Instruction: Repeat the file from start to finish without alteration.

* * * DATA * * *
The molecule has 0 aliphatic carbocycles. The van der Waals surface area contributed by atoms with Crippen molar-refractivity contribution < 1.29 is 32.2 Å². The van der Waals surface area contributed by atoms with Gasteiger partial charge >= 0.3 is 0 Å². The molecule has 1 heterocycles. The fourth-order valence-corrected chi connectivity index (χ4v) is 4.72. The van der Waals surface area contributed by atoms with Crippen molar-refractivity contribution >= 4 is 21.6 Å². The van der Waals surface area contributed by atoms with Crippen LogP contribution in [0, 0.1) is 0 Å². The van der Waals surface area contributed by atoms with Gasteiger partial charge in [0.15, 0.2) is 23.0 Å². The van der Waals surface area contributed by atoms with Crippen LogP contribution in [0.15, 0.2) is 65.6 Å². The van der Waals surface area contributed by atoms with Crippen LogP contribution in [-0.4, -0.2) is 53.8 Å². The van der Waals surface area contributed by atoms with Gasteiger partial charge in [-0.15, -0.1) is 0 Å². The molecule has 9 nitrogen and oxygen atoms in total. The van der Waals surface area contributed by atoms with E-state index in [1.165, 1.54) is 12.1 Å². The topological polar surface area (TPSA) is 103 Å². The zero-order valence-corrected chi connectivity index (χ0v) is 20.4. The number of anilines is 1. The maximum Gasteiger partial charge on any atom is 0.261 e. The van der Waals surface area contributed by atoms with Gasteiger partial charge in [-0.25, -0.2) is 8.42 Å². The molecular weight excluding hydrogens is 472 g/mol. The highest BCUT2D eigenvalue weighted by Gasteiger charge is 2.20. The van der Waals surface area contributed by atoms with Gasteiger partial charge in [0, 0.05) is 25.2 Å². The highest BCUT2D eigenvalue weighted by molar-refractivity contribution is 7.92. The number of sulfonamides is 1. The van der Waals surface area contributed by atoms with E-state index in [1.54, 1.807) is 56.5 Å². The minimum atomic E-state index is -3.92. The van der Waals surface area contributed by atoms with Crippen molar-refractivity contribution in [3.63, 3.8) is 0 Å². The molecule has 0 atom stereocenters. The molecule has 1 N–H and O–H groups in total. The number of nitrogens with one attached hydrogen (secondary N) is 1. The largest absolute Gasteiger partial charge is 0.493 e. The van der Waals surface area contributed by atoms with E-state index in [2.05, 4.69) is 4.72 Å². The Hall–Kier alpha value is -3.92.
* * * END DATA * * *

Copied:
The molecule has 0 aliphatic carbocycles. The van der Waals surface area contributed by atoms with Crippen molar-refractivity contribution < 1.29 is 32.2 Å². The van der Waals surface area contributed by atoms with Gasteiger partial charge >= 0.3 is 0 Å². The molecule has 1 heterocycles. The fourth-order valence-corrected chi connectivity index (χ4v) is 4.72. The van der Waals surface area contributed by atoms with Crippen molar-refractivity contribution >= 4 is 21.6 Å². The van der Waals surface area contributed by atoms with Crippen LogP contribution in [0, 0.1) is 0 Å². The van der Waals surface area contributed by atoms with Gasteiger partial charge in [0.15, 0.2) is 23.0 Å². The van der Waals surface area contributed by atoms with Crippen LogP contribution in [0.15, 0.2) is 65.6 Å². The van der Waals surface area contributed by atoms with Crippen LogP contribution in [-0.4, -0.2) is 53.8 Å². The van der Waals surface area contributed by atoms with Gasteiger partial charge in [-0.15, -0.1) is 0 Å². The molecule has 9 nitrogen and oxygen atoms in total. The van der Waals surface area contributed by atoms with E-state index in [1.165, 1.54) is 12.1 Å². The topological polar surface area (TPSA) is 103 Å². The zero-order valence-corrected chi connectivity index (χ0v) is 20.4. The number of anilines is 1. The maximum Gasteiger partial charge on any atom is 0.261 e. The van der Waals surface area contributed by atoms with Gasteiger partial charge in [-0.25, -0.2) is 8.42 Å². The molecular weight excluding hydrogens is 472 g/mol. The highest BCUT2D eigenvalue weighted by Gasteiger charge is 2.20. The van der Waals surface area contributed by atoms with Gasteiger partial charge in [0, 0.05) is 25.2 Å². The highest BCUT2D eigenvalue weighted by molar-refractivity contribution is 7.92. The number of sulfonamides is 1. The van der Waals surface area contributed by atoms with E-state index in [1.54, 1.807) is 56.5 Å². The minimum atomic E-state index is -3.92. The van der Waals surface area contributed by atoms with Crippen molar-refractivity contribution in [3.63, 3.8) is 0 Å². The molecule has 0 atom stereocenters. The molecule has 1 N–H and O–H groups in total. The number of nitrogens with one attached hydrogen (secondary N) is 1. The largest absolute Gasteiger partial charge is 0.493 e. The van der Waals surface area contributed by atoms with E-state index in [2.05, 4.69) is 4.72 Å². The Hall–Kier alpha value is -3.92.